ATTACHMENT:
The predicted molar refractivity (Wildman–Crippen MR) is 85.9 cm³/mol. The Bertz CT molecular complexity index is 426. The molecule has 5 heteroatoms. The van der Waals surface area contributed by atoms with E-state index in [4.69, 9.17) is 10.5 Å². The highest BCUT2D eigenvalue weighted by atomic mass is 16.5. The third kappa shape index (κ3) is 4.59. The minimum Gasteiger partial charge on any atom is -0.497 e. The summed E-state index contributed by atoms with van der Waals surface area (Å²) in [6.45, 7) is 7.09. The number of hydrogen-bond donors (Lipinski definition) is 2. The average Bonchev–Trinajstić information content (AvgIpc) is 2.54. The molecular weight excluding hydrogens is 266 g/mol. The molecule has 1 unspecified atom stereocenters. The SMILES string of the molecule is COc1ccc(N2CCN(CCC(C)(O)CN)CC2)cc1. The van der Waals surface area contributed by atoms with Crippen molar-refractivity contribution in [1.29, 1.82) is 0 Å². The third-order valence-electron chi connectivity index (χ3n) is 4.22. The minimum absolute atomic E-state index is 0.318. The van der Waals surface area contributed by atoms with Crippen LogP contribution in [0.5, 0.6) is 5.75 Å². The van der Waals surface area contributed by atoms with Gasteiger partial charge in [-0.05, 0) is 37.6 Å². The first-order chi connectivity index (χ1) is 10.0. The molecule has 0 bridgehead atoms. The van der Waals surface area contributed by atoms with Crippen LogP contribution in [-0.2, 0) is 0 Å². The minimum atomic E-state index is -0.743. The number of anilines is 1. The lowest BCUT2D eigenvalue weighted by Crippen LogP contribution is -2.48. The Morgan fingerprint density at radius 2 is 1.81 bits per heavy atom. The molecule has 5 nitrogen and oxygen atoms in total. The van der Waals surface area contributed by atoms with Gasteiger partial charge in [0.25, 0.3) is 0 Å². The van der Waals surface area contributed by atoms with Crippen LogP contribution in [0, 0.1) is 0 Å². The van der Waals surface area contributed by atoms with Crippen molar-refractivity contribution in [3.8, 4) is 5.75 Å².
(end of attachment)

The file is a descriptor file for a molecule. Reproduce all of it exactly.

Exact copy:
The predicted molar refractivity (Wildman–Crippen MR) is 85.9 cm³/mol. The Bertz CT molecular complexity index is 426. The molecule has 5 heteroatoms. The van der Waals surface area contributed by atoms with E-state index in [4.69, 9.17) is 10.5 Å². The highest BCUT2D eigenvalue weighted by atomic mass is 16.5. The third kappa shape index (κ3) is 4.59. The minimum Gasteiger partial charge on any atom is -0.497 e. The summed E-state index contributed by atoms with van der Waals surface area (Å²) in [6.45, 7) is 7.09. The number of hydrogen-bond donors (Lipinski definition) is 2. The average Bonchev–Trinajstić information content (AvgIpc) is 2.54. The molecular weight excluding hydrogens is 266 g/mol. The molecule has 1 unspecified atom stereocenters. The SMILES string of the molecule is COc1ccc(N2CCN(CCC(C)(O)CN)CC2)cc1. The van der Waals surface area contributed by atoms with Crippen molar-refractivity contribution in [1.29, 1.82) is 0 Å². The third-order valence-electron chi connectivity index (χ3n) is 4.22. The minimum absolute atomic E-state index is 0.318. The van der Waals surface area contributed by atoms with Crippen LogP contribution in [0.5, 0.6) is 5.75 Å². The van der Waals surface area contributed by atoms with Gasteiger partial charge in [-0.05, 0) is 37.6 Å². The first-order chi connectivity index (χ1) is 10.0. The molecule has 0 bridgehead atoms. The van der Waals surface area contributed by atoms with Crippen LogP contribution in [-0.2, 0) is 0 Å². The minimum atomic E-state index is -0.743. The number of anilines is 1. The lowest BCUT2D eigenvalue weighted by Crippen LogP contribution is -2.48. The Morgan fingerprint density at radius 2 is 1.81 bits per heavy atom. The molecule has 5 nitrogen and oxygen atoms in total. The van der Waals surface area contributed by atoms with Gasteiger partial charge in [0.25, 0.3) is 0 Å². The van der Waals surface area contributed by atoms with Crippen LogP contribution in [0, 0.1) is 0 Å². The van der Waals surface area contributed by atoms with Crippen molar-refractivity contribution in [3.8, 4) is 5.75 Å².